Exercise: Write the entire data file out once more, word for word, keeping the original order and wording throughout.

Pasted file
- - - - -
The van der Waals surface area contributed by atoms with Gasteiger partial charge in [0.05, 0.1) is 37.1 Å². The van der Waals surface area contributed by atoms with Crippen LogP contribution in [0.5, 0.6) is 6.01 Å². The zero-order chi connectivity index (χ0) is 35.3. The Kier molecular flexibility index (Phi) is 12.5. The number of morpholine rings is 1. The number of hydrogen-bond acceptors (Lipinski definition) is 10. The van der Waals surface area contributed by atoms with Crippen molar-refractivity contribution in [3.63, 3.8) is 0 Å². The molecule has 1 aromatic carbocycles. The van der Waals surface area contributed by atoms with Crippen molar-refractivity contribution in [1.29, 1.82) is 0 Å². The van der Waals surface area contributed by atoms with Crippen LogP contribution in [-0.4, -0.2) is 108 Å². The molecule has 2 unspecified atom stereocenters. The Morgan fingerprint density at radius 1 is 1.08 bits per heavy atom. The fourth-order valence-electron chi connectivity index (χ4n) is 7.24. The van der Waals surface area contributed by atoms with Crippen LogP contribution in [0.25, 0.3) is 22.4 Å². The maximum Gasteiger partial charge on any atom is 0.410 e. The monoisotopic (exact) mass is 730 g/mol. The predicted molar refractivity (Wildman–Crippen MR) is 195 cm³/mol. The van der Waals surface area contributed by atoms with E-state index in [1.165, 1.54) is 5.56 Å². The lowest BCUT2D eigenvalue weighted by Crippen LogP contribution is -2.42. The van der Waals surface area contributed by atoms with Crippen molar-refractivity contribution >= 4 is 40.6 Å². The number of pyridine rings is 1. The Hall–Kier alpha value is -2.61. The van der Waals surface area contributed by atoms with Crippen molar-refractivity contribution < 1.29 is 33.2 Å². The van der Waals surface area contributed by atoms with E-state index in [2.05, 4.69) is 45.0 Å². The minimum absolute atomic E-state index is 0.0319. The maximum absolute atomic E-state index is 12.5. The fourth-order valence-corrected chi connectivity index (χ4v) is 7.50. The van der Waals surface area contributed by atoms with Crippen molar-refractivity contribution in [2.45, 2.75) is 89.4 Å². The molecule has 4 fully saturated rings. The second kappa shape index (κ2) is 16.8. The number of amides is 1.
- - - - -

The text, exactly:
The van der Waals surface area contributed by atoms with Gasteiger partial charge in [0.05, 0.1) is 37.1 Å². The van der Waals surface area contributed by atoms with Crippen LogP contribution in [0.5, 0.6) is 6.01 Å². The zero-order chi connectivity index (χ0) is 35.3. The Kier molecular flexibility index (Phi) is 12.5. The number of morpholine rings is 1. The number of hydrogen-bond acceptors (Lipinski definition) is 10. The van der Waals surface area contributed by atoms with Crippen molar-refractivity contribution in [3.63, 3.8) is 0 Å². The molecule has 1 aromatic carbocycles. The van der Waals surface area contributed by atoms with Crippen molar-refractivity contribution in [1.29, 1.82) is 0 Å². The van der Waals surface area contributed by atoms with Crippen LogP contribution in [-0.4, -0.2) is 108 Å². The molecule has 2 unspecified atom stereocenters. The Morgan fingerprint density at radius 1 is 1.08 bits per heavy atom. The fourth-order valence-electron chi connectivity index (χ4n) is 7.24. The van der Waals surface area contributed by atoms with Crippen LogP contribution in [0.25, 0.3) is 22.4 Å². The maximum Gasteiger partial charge on any atom is 0.410 e. The monoisotopic (exact) mass is 730 g/mol. The predicted molar refractivity (Wildman–Crippen MR) is 195 cm³/mol. The van der Waals surface area contributed by atoms with E-state index in [1.165, 1.54) is 5.56 Å². The lowest BCUT2D eigenvalue weighted by Crippen LogP contribution is -2.42. The van der Waals surface area contributed by atoms with Crippen molar-refractivity contribution >= 4 is 40.6 Å². The number of pyridine rings is 1. The Hall–Kier alpha value is -2.61. The van der Waals surface area contributed by atoms with Crippen molar-refractivity contribution < 1.29 is 33.2 Å². The van der Waals surface area contributed by atoms with E-state index in [2.05, 4.69) is 45.0 Å². The minimum absolute atomic E-state index is 0.0319. The maximum absolute atomic E-state index is 12.5. The fourth-order valence-corrected chi connectivity index (χ4v) is 7.50. The van der Waals surface area contributed by atoms with Crippen molar-refractivity contribution in [2.45, 2.75) is 89.4 Å². The molecule has 4 fully saturated rings. The second kappa shape index (κ2) is 16.8. The number of amides is 1.